Yesterday afternoon DHS ICS-CERT published an advisory providing mitigation strategies for multiple vulnerabilities identified in an ICS-CERT alert issued in January for a variety of Schneider PLC systems. That alert was issued concerning vulnerabilities identified by Arthur Gervais and disclosed during this year’s S4 Conference. Readers may remember that an update for that alert had been issued earlier this month reporting that two of the vulnerabilities identified by Arthur were not actually vulnerabilities. That alert update is not mentioned in this advisory.
This advisory reports that there are two confirmed vulnerabilities in the identified Schneider products. They are:
• Improper authentication – CVE-2013-0664; and
• Cross-site request forgery – CVE-2013-0663.
The advisory reports that a relatively low skilled attacker could remotely exploit these vulnerabilities to execute arbitrary commands on the PLC or to modify I/O data being transmitted to or from the PLC.
According to the advisory Schneider has not produced a patch or update to remediate these vulnerabilities. Instead they have produced a vulnerability disclosure notification that recommends:
• That owner/operators not connect the affected PLC modules to an untrusted network;
• If such a connection is required, owner/operators should block all HTTP access to the module from untrusted IP addresses using a firewall, and only allow HTTP connections from known IP addresses from secured workstations.
Actually, the Schneider document explains things a little differently. For the improper authentication vulnerability Schneider explains that:
“The execution of Modbus messages via SOAP commands is a standard function of the modules that support FactoryCast service.”
What Schneider obviously misses is not that the SOAP commands are a vulnerability, but that the inadequate authentication of the source of those commands is the problem.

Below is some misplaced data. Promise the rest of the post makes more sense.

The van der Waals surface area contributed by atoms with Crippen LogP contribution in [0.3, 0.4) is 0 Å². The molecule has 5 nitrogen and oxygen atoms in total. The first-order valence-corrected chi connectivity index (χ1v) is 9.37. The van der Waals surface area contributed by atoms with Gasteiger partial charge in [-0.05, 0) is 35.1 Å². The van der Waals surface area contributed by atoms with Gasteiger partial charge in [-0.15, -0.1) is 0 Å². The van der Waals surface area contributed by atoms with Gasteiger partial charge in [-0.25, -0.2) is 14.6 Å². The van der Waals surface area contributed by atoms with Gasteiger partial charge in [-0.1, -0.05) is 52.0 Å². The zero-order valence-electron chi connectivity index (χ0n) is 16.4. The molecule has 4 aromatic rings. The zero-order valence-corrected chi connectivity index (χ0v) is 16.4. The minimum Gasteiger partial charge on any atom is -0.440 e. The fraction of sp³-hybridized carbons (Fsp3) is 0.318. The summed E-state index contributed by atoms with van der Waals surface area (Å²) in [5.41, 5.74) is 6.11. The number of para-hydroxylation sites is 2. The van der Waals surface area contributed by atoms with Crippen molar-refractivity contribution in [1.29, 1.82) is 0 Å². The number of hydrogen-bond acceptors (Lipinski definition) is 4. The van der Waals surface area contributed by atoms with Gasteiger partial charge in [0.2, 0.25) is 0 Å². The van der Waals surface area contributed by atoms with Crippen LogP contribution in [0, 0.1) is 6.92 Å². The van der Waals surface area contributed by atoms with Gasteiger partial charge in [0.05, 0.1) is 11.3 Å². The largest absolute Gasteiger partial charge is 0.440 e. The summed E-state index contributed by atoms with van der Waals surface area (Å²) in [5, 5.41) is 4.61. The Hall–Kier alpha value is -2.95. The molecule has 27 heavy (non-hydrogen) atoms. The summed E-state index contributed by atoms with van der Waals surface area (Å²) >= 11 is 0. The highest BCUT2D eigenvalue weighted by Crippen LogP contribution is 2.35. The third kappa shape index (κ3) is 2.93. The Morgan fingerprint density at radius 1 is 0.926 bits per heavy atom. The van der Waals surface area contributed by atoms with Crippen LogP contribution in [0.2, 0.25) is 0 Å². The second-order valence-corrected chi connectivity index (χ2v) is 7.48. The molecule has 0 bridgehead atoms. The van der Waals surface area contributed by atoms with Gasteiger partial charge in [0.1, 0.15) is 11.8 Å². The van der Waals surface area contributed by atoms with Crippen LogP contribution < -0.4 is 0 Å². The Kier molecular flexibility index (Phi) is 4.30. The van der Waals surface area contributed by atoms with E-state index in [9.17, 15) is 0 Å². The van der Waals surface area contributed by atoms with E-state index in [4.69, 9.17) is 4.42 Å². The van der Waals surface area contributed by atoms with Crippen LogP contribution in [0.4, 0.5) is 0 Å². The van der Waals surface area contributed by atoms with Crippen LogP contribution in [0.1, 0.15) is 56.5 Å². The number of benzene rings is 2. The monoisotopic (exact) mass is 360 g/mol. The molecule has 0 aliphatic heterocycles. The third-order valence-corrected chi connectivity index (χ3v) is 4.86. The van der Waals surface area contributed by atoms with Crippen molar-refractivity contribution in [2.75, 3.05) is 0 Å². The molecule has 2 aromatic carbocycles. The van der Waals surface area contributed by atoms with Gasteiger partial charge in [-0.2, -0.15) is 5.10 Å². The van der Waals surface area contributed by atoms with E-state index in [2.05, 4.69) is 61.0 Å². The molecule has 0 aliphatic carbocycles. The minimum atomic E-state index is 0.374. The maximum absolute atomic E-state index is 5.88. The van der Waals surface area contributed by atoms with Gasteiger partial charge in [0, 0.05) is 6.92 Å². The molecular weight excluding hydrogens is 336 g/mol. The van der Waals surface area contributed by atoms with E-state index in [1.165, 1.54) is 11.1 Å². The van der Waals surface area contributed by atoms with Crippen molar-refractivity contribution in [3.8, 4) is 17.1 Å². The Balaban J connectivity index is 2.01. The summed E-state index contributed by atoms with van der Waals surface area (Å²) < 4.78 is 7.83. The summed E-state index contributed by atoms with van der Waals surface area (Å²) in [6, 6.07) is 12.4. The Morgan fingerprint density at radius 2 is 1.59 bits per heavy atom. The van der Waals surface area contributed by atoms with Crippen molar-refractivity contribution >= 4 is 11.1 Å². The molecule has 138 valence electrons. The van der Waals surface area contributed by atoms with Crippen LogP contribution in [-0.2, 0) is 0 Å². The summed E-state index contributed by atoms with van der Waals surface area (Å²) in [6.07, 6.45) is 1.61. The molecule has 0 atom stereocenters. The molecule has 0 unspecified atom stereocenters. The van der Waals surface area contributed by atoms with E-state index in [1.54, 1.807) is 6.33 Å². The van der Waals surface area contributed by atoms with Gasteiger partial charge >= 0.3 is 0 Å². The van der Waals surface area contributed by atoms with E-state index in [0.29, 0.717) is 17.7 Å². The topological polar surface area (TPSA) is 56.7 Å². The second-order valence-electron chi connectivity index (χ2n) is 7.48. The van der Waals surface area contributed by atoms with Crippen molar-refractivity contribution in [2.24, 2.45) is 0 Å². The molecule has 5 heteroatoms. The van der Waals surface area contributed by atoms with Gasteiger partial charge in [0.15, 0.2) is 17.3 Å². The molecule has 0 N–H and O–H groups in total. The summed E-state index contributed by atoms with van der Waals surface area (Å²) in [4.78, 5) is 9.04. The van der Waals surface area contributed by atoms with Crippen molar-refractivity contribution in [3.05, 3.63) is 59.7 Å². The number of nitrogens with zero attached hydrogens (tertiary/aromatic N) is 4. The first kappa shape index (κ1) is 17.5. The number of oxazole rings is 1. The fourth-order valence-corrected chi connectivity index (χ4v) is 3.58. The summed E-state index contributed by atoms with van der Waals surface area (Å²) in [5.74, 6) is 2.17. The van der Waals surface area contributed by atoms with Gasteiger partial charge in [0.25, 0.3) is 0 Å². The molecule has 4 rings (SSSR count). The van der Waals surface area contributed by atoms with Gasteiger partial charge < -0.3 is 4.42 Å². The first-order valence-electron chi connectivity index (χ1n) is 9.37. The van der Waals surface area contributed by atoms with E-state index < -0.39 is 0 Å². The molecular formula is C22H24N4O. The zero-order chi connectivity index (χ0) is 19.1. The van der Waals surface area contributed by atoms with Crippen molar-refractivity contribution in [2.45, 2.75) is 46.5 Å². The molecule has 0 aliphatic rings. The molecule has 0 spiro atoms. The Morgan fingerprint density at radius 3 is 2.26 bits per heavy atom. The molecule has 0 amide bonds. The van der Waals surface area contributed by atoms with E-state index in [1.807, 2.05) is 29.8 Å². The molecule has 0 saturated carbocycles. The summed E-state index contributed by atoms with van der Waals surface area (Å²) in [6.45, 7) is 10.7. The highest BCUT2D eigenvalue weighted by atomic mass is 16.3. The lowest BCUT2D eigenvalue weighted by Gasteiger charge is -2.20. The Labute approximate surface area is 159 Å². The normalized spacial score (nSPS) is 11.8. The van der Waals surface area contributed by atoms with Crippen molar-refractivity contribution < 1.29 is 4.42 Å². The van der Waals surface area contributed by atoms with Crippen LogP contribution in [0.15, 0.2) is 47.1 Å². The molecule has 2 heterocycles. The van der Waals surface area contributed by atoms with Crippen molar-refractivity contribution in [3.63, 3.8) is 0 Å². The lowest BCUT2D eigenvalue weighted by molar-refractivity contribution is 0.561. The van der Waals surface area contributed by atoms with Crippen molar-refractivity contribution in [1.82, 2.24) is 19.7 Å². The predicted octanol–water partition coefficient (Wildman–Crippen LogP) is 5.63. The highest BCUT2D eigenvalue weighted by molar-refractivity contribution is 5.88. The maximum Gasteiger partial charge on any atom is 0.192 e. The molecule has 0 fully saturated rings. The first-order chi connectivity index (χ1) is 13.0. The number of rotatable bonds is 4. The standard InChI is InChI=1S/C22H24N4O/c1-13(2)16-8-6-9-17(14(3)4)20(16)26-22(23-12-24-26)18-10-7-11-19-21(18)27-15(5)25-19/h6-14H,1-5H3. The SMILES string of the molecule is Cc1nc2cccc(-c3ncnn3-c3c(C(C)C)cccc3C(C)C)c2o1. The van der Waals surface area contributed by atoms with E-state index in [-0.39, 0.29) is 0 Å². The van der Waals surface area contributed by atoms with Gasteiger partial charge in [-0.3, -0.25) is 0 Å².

For the cross-site request forgery vulnerability Schneider notes that the “vulnerability is extremely difficult to exploit”. What is apparently left unsaid is that Schneider doesn’t think a vulnerability this difficult to exploit is worth fixing. Oops, I forgot, ICS-CERT said that a relatively unskilled attacker could exploit this vulnerability. I wonder who is actually correct?
But then again, Arthur not only exploited the vulnerability but he was able to find. Now that other researchers know that it exists and generally how to find it, I suspect that there are a significant number of people that could exploit this ‘extremely difficult to exploit’ vulnerability. Isn’t it about time that we finally threw out the ‘security by obscurity’ model?
Schneider does provide instructions for configuring a Tofino® firewall to protect against attacks via these two vulnerabilities.
A Third Vulnerability
The vulnerability disclosure notification that describes the two vulnerabilities identified in this advisory also discloses a third vulnerability that was apparently identified by an internal Schneider research effort. Schneider describes this as an ability to “crash M340 Ethernet modules when transferring files using FileZilla FTP Client”. Schneider has produced a firmware update that mitigates this vulnerability.
What I find interesting is that the vulnerability disclosure notification is dated January 23rd, 2013 and I don’t recall seeing an ICS-CERT advisory covering this third vulnerability.
Actually the timing of the Schneider document makes one wonder why the earlier alert update was published at all. The information provided in yesterday’s advisory was available on January 23rd so this advisory, with a suitable explanation of why two of the vulnerabilities were not vulnerabilities, could have been published a week before the updated alert was published. Even if Schneider wanted to embargo that release so that they could notify their customers, ICS-CERT could have published the advisory on the US CERT secure portal.